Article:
What to know before, during and after your shot.
The past year has been an unprecedented one, and the world is celebrating the arrival of a COVID-19 vaccine. As we await our “turn” in the rollout, learn what to expect when you are vaccinated, and how you should continue to do your part to limit the spread of this virus.
Who should be vaccinated
The CDC is strongly encouraging all Americans to get vaccinated against COVID-19, when they meet the eligibility requirements of the rollout in their area. Pregnant woman and others who have medical concerns are advised to discuss with a trusted medical professional.
If you have already had the virus, there is still a chance of being re-infected. They are, however, cautioning patients who were given monoclonal antibodies or convalescent plasma while sick with COVID-19, to wait 90 days after treatment before getting the vaccine. It is always safest to check with your doctor before scheduling the shot. If you have recently been tested positive or have come into contact with someone who is sick, wait for the 14-day quarantine time to end before scheduling.
At this time, the two vaccines in circulation, the Pfizer-BioNTech and the Moderna, are approved for individuals over the age of 16, and both require two dosages for maximum protection. The Pfizer-BioNTech doses should be given 21 days apart, the CDC says, while the second dose of Moderna is administered 28 days after the first. Do not get your second dose early, but if you have trouble scheduling it, waiting a few days after the due date — and perhaps longer — should not be an issue for either vaccine.
Remember, it takes time for your body to build protection after any vaccination.
Before getting the shot(s)
- Avoid scheduling another vaccine, like the flu, tetanus, or shingles shot, within 14 days of being vaccinated against COVID-19. (Currently, the CDC does still advise patients to continue their COVID series on schedule if they inadvertently did get another type of vaccine during this time frame, but they may update this guidance.)
- It is rare, but a few people have had moderate-to-severe allergic reactions after being given the Moderna and Pfizer mRNA vaccines Be sure to tell the staff at the vaccine clinic about any allergies you have, including past allergic reactions. Ask ahead of time if the clinic has medicine available should you have an unexpected reaction.
After the shot(s)
- After the first dose, you will be given a card that details which vaccine you received, the date and location. Each authorized vaccine has a fact sheet with information that will help you to understand the benefits and possible risks associated.
- The CDC requires you to be monitored for a 15- to 30-minute time period before you can leave the vaccination site.
- Common side-effects to the shot may occur, which can include pain, tenderness or swelling on the arm you received the shot, fatigue, fever, chills and/or a headache. Many people experience no side-effects at all. Experts at the University of Chicago Medicine say it’s important to know that risks reported in connection with the COVID-19 vaccine are significantly lower — and less severe — than the risks associated with contracting COVID-19 itself.
Speak to your doctor about strategies to counter any side effects of the vaccine, which could include over the counter medications, cool compresses, gentle exercises and keeping yourself hydrated.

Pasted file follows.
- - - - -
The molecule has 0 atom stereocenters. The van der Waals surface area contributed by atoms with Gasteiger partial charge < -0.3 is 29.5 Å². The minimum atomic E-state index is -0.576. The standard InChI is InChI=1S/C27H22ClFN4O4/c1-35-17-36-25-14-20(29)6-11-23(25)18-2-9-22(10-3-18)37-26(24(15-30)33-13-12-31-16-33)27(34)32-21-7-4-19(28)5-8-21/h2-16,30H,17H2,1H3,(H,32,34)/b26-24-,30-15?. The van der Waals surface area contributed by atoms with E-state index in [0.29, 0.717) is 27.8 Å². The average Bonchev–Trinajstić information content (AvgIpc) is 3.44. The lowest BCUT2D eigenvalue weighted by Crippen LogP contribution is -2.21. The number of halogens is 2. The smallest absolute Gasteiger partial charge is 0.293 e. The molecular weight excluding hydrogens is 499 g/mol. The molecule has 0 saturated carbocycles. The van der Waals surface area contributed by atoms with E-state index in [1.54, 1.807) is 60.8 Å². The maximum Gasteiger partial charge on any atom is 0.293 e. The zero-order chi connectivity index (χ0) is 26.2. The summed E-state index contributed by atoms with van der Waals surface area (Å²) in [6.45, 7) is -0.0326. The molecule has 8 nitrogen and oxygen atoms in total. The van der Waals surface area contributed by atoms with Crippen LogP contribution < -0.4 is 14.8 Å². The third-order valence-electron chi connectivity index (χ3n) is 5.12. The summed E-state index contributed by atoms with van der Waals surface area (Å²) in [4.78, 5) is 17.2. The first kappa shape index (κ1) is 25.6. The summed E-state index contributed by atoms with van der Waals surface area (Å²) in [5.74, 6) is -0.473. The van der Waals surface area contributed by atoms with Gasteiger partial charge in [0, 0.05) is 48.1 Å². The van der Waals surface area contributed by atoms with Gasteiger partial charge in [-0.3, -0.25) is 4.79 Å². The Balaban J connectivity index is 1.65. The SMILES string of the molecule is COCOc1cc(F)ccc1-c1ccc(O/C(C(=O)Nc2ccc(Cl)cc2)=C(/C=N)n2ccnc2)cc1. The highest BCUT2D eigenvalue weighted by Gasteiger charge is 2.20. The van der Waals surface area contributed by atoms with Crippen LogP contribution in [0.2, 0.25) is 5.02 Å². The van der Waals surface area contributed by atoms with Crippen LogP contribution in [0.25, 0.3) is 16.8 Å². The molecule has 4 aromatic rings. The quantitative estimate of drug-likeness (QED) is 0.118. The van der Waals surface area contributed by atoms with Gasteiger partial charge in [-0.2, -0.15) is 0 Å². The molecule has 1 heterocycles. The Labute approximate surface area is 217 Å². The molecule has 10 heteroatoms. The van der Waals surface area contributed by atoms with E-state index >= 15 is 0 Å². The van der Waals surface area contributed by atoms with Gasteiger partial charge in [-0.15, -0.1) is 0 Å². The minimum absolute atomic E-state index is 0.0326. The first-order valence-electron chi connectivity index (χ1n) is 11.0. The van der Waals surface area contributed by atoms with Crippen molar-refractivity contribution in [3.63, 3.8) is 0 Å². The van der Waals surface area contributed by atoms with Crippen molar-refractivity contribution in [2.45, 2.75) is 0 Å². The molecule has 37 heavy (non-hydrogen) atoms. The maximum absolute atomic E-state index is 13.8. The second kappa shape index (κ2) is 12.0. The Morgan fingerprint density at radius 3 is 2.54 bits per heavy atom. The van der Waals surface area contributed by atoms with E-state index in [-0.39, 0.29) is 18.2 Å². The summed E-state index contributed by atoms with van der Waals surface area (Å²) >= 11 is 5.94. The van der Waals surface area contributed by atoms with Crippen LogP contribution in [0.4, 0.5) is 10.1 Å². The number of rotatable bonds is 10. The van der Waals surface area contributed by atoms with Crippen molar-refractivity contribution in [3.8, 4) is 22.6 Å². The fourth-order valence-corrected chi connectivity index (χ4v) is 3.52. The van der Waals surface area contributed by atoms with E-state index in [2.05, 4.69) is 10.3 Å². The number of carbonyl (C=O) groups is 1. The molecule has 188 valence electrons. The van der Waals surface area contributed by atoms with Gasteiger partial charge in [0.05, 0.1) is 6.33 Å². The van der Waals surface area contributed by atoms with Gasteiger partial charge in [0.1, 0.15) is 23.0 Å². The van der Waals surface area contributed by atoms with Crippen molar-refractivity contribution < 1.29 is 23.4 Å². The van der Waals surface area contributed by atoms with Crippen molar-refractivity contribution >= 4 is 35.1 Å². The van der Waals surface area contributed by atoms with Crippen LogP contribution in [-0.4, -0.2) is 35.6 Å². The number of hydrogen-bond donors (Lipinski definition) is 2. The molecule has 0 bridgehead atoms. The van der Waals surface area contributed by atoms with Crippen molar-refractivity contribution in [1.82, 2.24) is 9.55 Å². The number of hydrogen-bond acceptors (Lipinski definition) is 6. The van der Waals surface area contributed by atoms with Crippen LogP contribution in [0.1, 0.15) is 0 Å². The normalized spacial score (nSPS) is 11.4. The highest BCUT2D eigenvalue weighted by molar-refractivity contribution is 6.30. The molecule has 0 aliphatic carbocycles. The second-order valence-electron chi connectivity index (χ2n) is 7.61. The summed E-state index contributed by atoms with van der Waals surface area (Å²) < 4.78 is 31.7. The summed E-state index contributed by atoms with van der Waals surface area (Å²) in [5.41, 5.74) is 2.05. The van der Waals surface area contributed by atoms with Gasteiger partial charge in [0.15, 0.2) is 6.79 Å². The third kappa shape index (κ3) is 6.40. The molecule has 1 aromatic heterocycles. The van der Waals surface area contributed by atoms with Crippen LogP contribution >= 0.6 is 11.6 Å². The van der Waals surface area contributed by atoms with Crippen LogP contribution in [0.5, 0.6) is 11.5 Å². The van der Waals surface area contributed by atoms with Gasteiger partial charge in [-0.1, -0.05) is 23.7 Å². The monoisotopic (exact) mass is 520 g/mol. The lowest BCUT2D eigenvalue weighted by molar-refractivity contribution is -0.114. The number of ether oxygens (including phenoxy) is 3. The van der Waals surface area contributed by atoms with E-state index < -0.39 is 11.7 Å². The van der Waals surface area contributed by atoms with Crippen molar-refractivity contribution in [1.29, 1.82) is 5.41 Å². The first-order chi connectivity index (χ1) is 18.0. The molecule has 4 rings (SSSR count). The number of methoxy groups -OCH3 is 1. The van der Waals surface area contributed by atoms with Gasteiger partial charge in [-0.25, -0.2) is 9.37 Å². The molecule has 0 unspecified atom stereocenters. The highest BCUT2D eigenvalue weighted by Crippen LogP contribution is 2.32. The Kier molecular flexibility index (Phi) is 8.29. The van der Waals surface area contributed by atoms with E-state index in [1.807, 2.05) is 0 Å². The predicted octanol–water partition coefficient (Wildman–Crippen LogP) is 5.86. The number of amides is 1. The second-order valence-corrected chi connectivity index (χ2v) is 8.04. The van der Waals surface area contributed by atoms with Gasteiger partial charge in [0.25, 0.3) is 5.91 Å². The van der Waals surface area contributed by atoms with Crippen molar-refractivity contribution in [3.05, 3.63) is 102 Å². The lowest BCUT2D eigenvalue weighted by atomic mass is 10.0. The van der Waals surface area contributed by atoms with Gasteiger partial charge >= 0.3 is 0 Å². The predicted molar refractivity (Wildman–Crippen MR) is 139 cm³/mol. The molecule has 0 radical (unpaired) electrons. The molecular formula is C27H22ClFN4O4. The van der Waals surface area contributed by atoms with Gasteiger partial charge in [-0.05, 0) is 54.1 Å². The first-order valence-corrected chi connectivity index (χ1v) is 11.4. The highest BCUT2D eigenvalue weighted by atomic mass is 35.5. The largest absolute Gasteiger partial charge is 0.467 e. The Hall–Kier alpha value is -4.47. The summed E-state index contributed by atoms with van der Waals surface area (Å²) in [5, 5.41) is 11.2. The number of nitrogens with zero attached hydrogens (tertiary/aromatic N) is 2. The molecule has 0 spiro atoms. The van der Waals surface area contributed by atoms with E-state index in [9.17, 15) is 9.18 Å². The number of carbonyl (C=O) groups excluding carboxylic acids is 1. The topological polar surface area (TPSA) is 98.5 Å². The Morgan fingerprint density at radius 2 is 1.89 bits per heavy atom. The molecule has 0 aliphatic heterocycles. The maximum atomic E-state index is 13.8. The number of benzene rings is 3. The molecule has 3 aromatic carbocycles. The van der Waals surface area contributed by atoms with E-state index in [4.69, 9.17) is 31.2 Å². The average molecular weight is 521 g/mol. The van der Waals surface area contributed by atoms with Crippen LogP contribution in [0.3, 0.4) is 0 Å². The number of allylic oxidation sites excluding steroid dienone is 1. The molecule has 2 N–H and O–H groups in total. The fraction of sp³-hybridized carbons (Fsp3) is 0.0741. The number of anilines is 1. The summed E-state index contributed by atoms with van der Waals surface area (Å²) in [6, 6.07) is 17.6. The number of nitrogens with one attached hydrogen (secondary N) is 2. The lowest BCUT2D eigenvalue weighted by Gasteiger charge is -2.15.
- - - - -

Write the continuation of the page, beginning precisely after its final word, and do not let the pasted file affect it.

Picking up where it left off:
Call your doctor if you are concerned about your reaction and if it persists longer than several days. If an allergic reaction occurs, all 911 immediately.
Life After the Vaccine – and Questions You May Be Asking
Do I need the second dose to be immunized?
Make sure to schedule and follow through with your second vaccine dose for 95% protection against the virus. As with any vaccine, there is a time period for this to take affect; you are not immediately protected upon vaccination.
Do I still need to wear PPE?
Yes! At this time, it is unclear if you are still able to unknowingly transmit the virus to those around you, even after you have been fully vaccinated. Therefore, it is imperative that you follow all of the safety protocols to avoid getting others sick.
- Continue to wear a face mask covering your nose and mouth.
- Continue to social distance; leave a minimum of 6 feet between you and others, avoid crowds and poorly ventilated spaces.
- Continue to wash your hands often.
These precautions, as well as others, will need to continue for the foreseeable future, until we’ve reached herd immunity. Herd immunity occurs when a large portion of the population is vaccinated, making it difficult for infectious diseases to spread, because there are not many people who can be infected. Herd immunity works only if most people are vaccinated and experts still do not know the percentage of people who need to get vaccinated to achieve this.
Once I am vaccinated, can I still get COVID-19?
Yes, even after you are fully vaccinated, it is still possible for you to contract COVID-19. No vaccine is 100% effective, but it will significantly lower your chances, and researchers believe you may be less likely to get as sick as you would if you were unvaccinated.
Will I be required to take a COVID-19 test prior to surgery?
Yes, anyone who has been vaccinated is still required to go for testing as directed by your physician prior to a medical procedure.
Am I exempt from the State of CT quarantine requirements as they relate to travel?
At this time, any affected traveler who has been vaccinated is still required to self-quarantine upon arrival and to submit a travel health form, unless otherwise exempt.
Sources: CDC.gov; https://portal.ct.gov/coronavirus; https://www.uchicagomedicine.org/